Wednesday, September 26th, 2012
By William Kincaid
Romney vows to increase jobs, pay
GOP candidates touch down at Dayton airport
VANDALIA - Republican presidential candidate Mitt Romney said the shape of America's soul will be determined at the polls in November, portraying himself as a stark contrast to President Barack Obama during a campaign stop Tuesday afternoon.
"This is a vision of government that's entirely foreign to anything this nation has ever known," Romney said about the Obama administration. "The idea of a larger and larger government taking more and more from the people."
Romney - who promises to create 12 million jobs and increase take-home pay if elected president - arrived at the Dayton International Airport in grand fashion, descending the stairs from his jet to a podium on the tarmac where he was joined by vice presidential nominee Paul Ryan and U.S. Sen. Rob Portman as "The Boys Are Back in Town" blared from speakers.
The former Massachusetts governor commented on the contributions of Wright-Patterson Air Force Base before explaining his presidential vision of halting an expanding government and championing free enterprise.
"This is an election which is a dramatic choice for the American people," he told the crowd of 2,000-plus. "It's a question about the soul of America, what America is going to be."
Obama's plan for the future, according to Romney, is a repeat of what he said four years ago - that an expensive and intrusive government of bureaucrats, one that spent $90 billion on green energy companies, fundamentally knows better than a free people.
"His plan is to continue to do what he has done before," Romney said. "The status quo has not worked. We cannot afford four more years of Barack Obama. We're not going to have four more years of Barack Obama."
The deficit has doubled under Obama and 23 million people are struggling to find good jobs, Romney said.
"His plan is another stimulus," the candidate said. "How'd that first ($800 billion) one go? ... how much of that did you get?"
Obama now wants to raise taxes to grow the economy, including increasing the federal income tax on small businesses from 35 to 40 percent, Romney said.
"What that will do is kill jobs," he said. "This is a president who is bent on growing government. I am bent on growing jobs and raising take-home pay and will do it."
Romney said Obama's single largest source of funding comes from the teachers union.
"I just think the president of the United States should be focused on the needs of the kids, not focused on the needs of the teachers union," he said.
Romney unfurled his turnaround plan of restoring the principles inscribed by the founders in the Declaration of Independence - that natural rights come from God, not government.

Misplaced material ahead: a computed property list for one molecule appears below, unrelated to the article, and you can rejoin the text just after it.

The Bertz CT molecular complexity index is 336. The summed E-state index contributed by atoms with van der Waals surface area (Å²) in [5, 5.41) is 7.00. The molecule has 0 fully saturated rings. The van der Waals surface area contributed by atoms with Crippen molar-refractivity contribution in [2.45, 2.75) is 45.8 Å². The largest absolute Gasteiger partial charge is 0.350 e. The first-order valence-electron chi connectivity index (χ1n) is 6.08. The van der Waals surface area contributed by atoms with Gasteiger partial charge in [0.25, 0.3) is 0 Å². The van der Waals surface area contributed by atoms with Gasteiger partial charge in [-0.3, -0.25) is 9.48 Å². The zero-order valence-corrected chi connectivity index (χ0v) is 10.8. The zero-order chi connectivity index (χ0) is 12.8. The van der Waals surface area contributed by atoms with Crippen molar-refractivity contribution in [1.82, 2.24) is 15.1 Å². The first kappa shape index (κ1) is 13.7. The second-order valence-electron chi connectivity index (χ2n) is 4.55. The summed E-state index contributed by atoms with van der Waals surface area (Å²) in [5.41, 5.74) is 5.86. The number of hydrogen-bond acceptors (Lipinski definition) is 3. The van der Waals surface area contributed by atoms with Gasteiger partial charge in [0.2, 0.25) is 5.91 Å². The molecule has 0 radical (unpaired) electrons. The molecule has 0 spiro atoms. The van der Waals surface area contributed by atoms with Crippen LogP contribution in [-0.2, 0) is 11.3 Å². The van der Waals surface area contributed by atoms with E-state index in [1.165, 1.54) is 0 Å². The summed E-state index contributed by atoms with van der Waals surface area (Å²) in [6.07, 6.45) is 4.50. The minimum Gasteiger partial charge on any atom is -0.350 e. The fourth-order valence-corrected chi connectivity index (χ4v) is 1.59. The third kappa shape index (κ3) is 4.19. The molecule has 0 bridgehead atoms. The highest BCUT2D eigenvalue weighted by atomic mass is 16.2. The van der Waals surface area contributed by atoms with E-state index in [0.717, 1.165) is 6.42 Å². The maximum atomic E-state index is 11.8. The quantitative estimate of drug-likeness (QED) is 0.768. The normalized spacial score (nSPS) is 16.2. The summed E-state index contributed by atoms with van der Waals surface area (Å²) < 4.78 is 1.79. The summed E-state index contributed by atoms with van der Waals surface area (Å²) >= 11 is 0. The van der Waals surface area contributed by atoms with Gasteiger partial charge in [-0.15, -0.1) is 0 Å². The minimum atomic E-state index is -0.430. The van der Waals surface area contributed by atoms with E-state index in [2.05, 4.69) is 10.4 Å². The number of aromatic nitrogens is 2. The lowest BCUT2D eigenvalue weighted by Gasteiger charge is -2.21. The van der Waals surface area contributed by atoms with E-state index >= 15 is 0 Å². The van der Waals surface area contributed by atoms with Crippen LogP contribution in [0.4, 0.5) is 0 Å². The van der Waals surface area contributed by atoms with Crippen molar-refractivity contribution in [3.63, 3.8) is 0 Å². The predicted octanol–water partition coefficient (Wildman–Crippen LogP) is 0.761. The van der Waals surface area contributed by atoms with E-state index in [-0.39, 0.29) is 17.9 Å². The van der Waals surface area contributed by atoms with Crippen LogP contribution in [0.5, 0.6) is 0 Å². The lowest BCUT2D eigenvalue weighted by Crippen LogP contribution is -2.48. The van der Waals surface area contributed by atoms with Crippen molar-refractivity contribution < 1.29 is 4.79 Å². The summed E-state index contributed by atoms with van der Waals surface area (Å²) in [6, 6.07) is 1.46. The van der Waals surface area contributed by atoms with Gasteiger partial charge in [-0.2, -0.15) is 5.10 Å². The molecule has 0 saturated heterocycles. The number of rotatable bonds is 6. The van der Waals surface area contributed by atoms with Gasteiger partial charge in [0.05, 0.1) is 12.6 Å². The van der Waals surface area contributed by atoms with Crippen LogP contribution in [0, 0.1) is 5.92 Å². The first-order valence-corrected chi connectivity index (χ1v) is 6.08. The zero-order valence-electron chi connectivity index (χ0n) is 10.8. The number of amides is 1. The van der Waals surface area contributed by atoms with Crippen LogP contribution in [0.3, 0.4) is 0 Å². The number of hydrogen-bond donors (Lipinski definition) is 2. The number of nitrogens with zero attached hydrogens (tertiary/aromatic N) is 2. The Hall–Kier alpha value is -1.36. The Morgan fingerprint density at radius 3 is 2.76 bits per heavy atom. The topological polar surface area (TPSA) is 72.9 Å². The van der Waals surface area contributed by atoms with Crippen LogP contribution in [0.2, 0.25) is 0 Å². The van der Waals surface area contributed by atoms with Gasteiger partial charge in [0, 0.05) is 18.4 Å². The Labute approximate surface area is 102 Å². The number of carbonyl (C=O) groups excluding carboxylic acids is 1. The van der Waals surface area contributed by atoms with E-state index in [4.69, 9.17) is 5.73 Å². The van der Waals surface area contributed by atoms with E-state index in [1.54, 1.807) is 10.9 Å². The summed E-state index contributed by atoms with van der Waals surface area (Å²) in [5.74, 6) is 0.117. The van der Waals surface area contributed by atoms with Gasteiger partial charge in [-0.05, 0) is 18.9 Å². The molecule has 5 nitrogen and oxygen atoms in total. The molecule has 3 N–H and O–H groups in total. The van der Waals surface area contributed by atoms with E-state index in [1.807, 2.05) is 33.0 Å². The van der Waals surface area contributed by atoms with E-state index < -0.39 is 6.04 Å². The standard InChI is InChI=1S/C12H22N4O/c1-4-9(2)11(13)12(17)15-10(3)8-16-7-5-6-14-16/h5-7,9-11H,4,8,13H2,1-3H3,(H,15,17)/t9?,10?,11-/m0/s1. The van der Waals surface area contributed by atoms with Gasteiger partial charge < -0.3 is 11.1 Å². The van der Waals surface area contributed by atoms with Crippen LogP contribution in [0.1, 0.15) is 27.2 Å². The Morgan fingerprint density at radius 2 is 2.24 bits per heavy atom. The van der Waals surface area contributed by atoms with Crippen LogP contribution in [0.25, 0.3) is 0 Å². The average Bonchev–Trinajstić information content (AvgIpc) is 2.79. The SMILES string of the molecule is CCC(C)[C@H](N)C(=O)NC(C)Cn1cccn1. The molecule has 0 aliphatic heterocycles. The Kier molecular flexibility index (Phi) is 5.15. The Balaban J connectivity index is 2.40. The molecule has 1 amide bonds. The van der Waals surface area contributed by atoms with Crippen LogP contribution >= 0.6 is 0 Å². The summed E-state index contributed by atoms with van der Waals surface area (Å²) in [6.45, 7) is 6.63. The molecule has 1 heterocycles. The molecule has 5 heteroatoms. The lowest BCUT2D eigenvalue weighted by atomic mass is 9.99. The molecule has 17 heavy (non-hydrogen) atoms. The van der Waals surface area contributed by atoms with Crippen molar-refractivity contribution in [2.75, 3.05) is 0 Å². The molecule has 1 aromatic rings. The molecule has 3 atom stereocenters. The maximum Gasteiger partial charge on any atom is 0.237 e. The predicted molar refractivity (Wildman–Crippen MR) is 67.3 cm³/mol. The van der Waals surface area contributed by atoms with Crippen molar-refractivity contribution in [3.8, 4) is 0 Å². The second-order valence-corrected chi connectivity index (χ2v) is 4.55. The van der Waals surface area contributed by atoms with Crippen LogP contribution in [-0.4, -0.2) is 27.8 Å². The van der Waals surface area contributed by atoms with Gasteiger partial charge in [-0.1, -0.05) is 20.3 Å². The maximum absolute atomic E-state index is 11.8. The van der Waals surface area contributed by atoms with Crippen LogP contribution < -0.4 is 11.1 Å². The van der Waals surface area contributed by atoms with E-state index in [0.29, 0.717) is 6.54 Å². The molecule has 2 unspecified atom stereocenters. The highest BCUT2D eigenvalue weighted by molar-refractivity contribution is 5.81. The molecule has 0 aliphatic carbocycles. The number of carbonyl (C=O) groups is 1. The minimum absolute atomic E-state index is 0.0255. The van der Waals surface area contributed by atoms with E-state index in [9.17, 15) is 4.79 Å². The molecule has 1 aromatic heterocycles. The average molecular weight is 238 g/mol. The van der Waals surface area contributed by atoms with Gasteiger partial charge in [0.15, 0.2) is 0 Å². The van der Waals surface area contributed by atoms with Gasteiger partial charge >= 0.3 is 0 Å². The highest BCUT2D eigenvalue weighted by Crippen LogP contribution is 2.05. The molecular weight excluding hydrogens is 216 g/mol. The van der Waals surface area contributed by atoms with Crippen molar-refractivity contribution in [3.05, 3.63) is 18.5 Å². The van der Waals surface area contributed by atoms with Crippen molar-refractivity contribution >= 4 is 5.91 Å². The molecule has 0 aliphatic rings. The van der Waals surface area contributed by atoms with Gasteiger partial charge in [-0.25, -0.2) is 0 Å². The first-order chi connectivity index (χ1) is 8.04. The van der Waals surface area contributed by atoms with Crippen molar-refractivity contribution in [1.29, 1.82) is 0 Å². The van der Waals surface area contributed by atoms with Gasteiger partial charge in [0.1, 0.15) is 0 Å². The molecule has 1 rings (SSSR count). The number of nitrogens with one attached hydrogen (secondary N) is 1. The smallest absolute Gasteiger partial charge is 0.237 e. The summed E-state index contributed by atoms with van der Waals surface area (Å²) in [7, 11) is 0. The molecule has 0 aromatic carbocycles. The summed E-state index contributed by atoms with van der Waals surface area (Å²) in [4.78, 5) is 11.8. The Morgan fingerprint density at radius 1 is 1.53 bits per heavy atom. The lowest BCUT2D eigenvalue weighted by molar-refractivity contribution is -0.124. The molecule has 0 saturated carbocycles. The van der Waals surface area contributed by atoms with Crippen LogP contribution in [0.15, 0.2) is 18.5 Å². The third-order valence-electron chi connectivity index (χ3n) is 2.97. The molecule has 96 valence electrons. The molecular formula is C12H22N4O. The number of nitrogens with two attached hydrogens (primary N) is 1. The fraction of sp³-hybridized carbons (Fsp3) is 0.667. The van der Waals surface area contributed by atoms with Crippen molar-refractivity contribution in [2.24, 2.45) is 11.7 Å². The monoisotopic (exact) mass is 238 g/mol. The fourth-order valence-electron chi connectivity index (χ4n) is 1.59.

He also wants to restore free enterprise.
Romney outlined five key objectives of his bid for presidency - energy independence; improved training programs and schools; a balanced budget; small business advocacy; and enhanced trade.
"Trade is good for us," he said. "The people in Ohio can sell products anywhere in the world, and we can compete with anyone in the world."
But the playing field needs to be level, he said.
"When people cheat, that kills jobs," Romney said. "China has cheated, and I will not allow that to continue."
Romney said China cheats by artificially holding its currency down as much as 30 percent; by stealing American intellectual property - patents, designs, know-how; and by counterfeiting American goods, sometimes using American brand names and bar codes.
China has hacked into government computers to look at F-35 design plans, he said.
"We cannot compete with people who don't play fair," he said. "And I won't let that go on. I will stop it in its tracks."
America's leadership is needed in the world, Romney argued.
"This doesn't mean that we send our guns there. This means that we stand up with our economic power, our soft power, our diplomatic power, our principles," he said.
Romney also said America needs a president who considers the the assassination of an American ambassador, the death of 20,000 people in Syria, the ascension of a Muslim Brotherhood leader to Egyptian president and the prospect of a nuclear Iran serious matters, not bumps in the road.
Romney's bus tour will stop in the Columbus, Cleveland and Toledo areas today.
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Partly cloudy, scattered showers
Partly cloudy, scattered showers